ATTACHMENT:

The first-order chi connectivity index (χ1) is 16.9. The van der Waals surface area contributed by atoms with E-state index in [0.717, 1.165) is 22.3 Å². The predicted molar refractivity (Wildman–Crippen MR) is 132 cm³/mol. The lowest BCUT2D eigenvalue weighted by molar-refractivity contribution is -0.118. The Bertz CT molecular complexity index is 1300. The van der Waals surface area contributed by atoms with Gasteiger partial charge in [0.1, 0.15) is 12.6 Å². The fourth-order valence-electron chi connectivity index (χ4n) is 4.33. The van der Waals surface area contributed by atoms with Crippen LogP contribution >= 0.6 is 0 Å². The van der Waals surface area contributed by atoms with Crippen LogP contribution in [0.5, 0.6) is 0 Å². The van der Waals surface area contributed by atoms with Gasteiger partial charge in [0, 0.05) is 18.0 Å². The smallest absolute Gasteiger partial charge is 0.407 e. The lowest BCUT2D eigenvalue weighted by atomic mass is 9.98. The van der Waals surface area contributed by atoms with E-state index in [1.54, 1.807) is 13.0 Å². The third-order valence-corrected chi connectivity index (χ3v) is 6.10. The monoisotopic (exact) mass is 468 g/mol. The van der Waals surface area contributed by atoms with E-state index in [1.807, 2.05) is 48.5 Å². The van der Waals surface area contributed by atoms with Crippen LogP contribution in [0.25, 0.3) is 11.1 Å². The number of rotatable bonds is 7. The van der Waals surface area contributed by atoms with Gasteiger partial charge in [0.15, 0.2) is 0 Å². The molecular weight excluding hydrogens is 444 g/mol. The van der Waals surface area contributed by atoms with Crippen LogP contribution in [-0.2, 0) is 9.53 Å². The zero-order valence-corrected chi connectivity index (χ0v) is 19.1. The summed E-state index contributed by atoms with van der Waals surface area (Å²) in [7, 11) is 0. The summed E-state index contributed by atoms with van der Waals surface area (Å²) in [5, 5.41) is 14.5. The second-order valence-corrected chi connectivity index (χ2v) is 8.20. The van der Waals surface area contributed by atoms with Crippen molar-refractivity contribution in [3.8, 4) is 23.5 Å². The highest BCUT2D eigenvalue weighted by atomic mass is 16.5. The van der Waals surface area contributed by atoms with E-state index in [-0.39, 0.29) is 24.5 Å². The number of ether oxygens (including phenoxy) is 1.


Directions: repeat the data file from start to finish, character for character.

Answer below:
The first-order chi connectivity index (χ1) is 16.9. The van der Waals surface area contributed by atoms with E-state index in [0.717, 1.165) is 22.3 Å². The predicted molar refractivity (Wildman–Crippen MR) is 132 cm³/mol. The lowest BCUT2D eigenvalue weighted by molar-refractivity contribution is -0.118. The Bertz CT molecular complexity index is 1300. The van der Waals surface area contributed by atoms with Gasteiger partial charge in [0.1, 0.15) is 12.6 Å². The fourth-order valence-electron chi connectivity index (χ4n) is 4.33. The van der Waals surface area contributed by atoms with Crippen LogP contribution >= 0.6 is 0 Å². The van der Waals surface area contributed by atoms with Crippen LogP contribution in [0.5, 0.6) is 0 Å². The van der Waals surface area contributed by atoms with Gasteiger partial charge in [0, 0.05) is 18.0 Å². The smallest absolute Gasteiger partial charge is 0.407 e. The lowest BCUT2D eigenvalue weighted by atomic mass is 9.98. The van der Waals surface area contributed by atoms with E-state index in [1.54, 1.807) is 13.0 Å². The third-order valence-corrected chi connectivity index (χ3v) is 6.10. The monoisotopic (exact) mass is 468 g/mol. The van der Waals surface area contributed by atoms with E-state index in [1.807, 2.05) is 48.5 Å². The van der Waals surface area contributed by atoms with Crippen LogP contribution in [0.25, 0.3) is 11.1 Å². The number of rotatable bonds is 7. The van der Waals surface area contributed by atoms with Gasteiger partial charge in [0.15, 0.2) is 0 Å². The molecular weight excluding hydrogens is 444 g/mol. The van der Waals surface area contributed by atoms with Crippen LogP contribution in [-0.2, 0) is 9.53 Å². The zero-order valence-corrected chi connectivity index (χ0v) is 19.1. The summed E-state index contributed by atoms with van der Waals surface area (Å²) in [7, 11) is 0. The summed E-state index contributed by atoms with van der Waals surface area (Å²) in [5, 5.41) is 14.5. The second-order valence-corrected chi connectivity index (χ2v) is 8.20. The van der Waals surface area contributed by atoms with Crippen molar-refractivity contribution in [3.8, 4) is 23.5 Å². The highest BCUT2D eigenvalue weighted by atomic mass is 16.5. The van der Waals surface area contributed by atoms with E-state index in [-0.39, 0.29) is 24.5 Å². The number of ether oxygens (including phenoxy) is 1.